2013 Summer Research
Karina Graeter, '14
Understanding Magma Production in the Central Taupo Volcanic Zone, New Zealand, Using Quartz Crystal Clusters
Anna Hall, '15, Anna Westervelt, '14, & Cameron Adams, '14
Implications of Climate Variability on Arctic Peatland Carbon Fluxes in Eastern Hudson Bay Lowlands, Manitoba, Canada
Margaret Lindeman, '15
Analysis of extreme wave and temperature events in Moorea, French Polynesia
Stephanie Lynn, '14
The Fundy Group of Grand Manan: Sources, Relationships, and Cooling Rates
Alana Menendez, '15
NASA Three Rivers: Nutrient Flux to the Gulf of Maine
Nate Niles, '15
Studying the Passage of American Shad at the Fishway on the Brunswick Hydroelectric Dam
Ryan Peabody, '14
Coastal Current in the Gulf of Maine: A Mechanism for Algal Bloom Transport
Hugh Ratcliffe, '15
Optical and Biogeochemical Analyses of Maine's Rivers
Karl Reinhart, '15
Analyzing Algal Bloom Distribution and Modeling its Productivity in Harpswell Sound
Matt Savard, '14
Testing Mobile Computing to Enhance Student Learning in the Earth & Oceanographic Science Curriculum
Gabi Serrato Marks, '15
Trace Elements as Climate Proxies in Bamboo Coral from the Gulf of Alaska
Dana White, '15
Optical Characterization of Dissolved Organic Matter in Maine Rivers
See past years »
2011 Summer Research
Matthew Ramos, '12
Dynamics of carbon export from Maine watersheds to the Gulf of Maine
2010 Summer Research
Alexander Roberts-Pierel, '12 and Emma Beck, Colby College ‘12
Advisors: Rachel Beane and Bill Sullivan, Colby College
Quartz Crystallographic Fabrics from the Northern Mylonite Zone of the Cheyenne Belt, Se Wyoming
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The Cheyenne belt, exposed in SE Wyoming, is a system of high-strain zones interpreted as the suture zone between the 1.8 billion year old Colorado province and the 2.5 billion year old Wyoming province. Our research aimed to discover more about the tectonic history of this area, as well as to help geologists better understand deformation of Earth’s middle crust. The fault was hypothesized to be transpressional, having characteristics of horizontal simple shear as well as compression. To test this transpression hypothesis, we measured quartz CPO in quartz-rich samples to look for shallowly plunging a-axis maxima indicative of large components of horizontal simple shear during transpression. Quartz CPOs were measured in thirteen samples using Electron Backscatter Diffraction within a Scanning Electron Microscope. The consistent strong asymmetry of the quartz CPOs combined with the steeply plunging a-axis maxima argue against the transpression hypothesis, and instead indicate that this part of the northern mylonite zone records SE-side-up, oblique-slip motion with a large dip-slip component consistent with existing interpretations.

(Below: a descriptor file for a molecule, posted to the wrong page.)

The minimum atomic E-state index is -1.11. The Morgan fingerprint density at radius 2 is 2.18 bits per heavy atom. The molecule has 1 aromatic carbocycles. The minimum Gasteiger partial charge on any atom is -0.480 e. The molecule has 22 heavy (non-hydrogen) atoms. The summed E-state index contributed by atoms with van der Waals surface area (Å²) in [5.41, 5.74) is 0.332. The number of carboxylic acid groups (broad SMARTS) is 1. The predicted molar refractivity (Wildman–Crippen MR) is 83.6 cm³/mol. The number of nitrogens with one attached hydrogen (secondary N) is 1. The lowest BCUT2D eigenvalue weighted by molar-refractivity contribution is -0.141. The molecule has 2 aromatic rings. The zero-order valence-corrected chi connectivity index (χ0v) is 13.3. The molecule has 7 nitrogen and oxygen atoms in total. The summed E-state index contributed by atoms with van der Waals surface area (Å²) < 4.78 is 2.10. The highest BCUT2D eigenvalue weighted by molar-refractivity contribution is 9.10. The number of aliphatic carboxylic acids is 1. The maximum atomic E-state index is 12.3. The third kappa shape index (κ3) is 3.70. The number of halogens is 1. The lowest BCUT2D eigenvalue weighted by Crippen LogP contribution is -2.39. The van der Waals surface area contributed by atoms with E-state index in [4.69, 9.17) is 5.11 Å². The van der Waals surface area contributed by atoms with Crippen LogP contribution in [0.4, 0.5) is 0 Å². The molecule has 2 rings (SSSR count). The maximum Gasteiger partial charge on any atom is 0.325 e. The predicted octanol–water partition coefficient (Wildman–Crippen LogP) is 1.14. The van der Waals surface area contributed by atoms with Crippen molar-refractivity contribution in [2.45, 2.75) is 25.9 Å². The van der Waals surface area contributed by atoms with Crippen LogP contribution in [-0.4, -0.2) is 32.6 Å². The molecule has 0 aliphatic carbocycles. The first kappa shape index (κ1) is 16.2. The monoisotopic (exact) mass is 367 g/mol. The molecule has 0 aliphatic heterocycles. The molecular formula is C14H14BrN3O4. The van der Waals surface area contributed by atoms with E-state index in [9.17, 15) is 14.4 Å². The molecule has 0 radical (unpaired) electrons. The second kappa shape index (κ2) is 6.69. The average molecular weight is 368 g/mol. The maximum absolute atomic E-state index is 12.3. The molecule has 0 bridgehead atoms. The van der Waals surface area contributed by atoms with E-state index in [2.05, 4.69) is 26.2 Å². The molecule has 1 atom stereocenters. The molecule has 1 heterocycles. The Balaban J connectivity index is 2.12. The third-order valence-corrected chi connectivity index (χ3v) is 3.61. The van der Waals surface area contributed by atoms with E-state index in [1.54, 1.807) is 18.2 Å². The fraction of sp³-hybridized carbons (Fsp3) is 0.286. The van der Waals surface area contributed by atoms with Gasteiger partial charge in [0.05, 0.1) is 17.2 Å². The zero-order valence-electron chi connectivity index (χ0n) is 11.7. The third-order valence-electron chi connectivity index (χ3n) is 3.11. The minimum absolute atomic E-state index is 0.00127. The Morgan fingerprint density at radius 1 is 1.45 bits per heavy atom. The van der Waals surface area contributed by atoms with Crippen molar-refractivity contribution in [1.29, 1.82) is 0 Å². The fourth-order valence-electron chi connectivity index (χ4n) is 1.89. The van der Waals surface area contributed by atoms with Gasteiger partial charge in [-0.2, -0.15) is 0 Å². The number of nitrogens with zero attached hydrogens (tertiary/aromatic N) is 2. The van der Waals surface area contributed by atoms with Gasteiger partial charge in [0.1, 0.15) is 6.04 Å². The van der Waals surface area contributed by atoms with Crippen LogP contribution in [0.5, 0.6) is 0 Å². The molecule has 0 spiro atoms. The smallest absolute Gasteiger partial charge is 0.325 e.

Phytoplankton are single-celled aquatic photosynthesizers, which use chlorophyll to convert light into energy. Because chlorophyll cannot absorb green underwater light, phytoplankton produce taxonomically-unique green-absorbing accessory photosynthetic pigments that can. These pigments change the absorption spectra and associated fluorescence response, allowing for taxonomic identification. My project focuses on the utility of using an instrument that measures chlorophyll fluorescence in response to excitation at three wavelengths (435nm, 470nm, 532nm, 3 wavelength eXcitation, 1 wavelength eMission). The goal is to use these observations to identify taxonomic changes in phytoplankton blooms, based upon their pigmentation and fluorescence response difference. The specific application is to identify transitions between the common, harmless diatoms and the potentially Paralytic-Shellfish-Poison-causing dinoflagellates, by looking at changes in their characteristic pigments, fucoxanthin and peridinen, respectively. Chlorophyll derived from 435nm-stimulated fluorescence and that determined analytically compared well overall, although variations due to fluorescence quenching and species composition were observed. By comparing the ratio of chlorophyll fluorescence intensity resulting from excitation at 435nm:470nm measured in Harpswell Sound to those obtained from monoculture calibrations, the ratio value distinguishing diatoms or dinoflagellates was quantified. The relationship between the fluorescence ratio 435nm:470nm and the fucoxanthin:peridinin ratio was statistically significant, confirming the relationship between fluorescence ratios and bloom composition. This capability will provide the basis for early detection of potentially toxic blooms forming in Harpswell Sound, a sentinel site for coastal bloom development this species of dinoflagellate.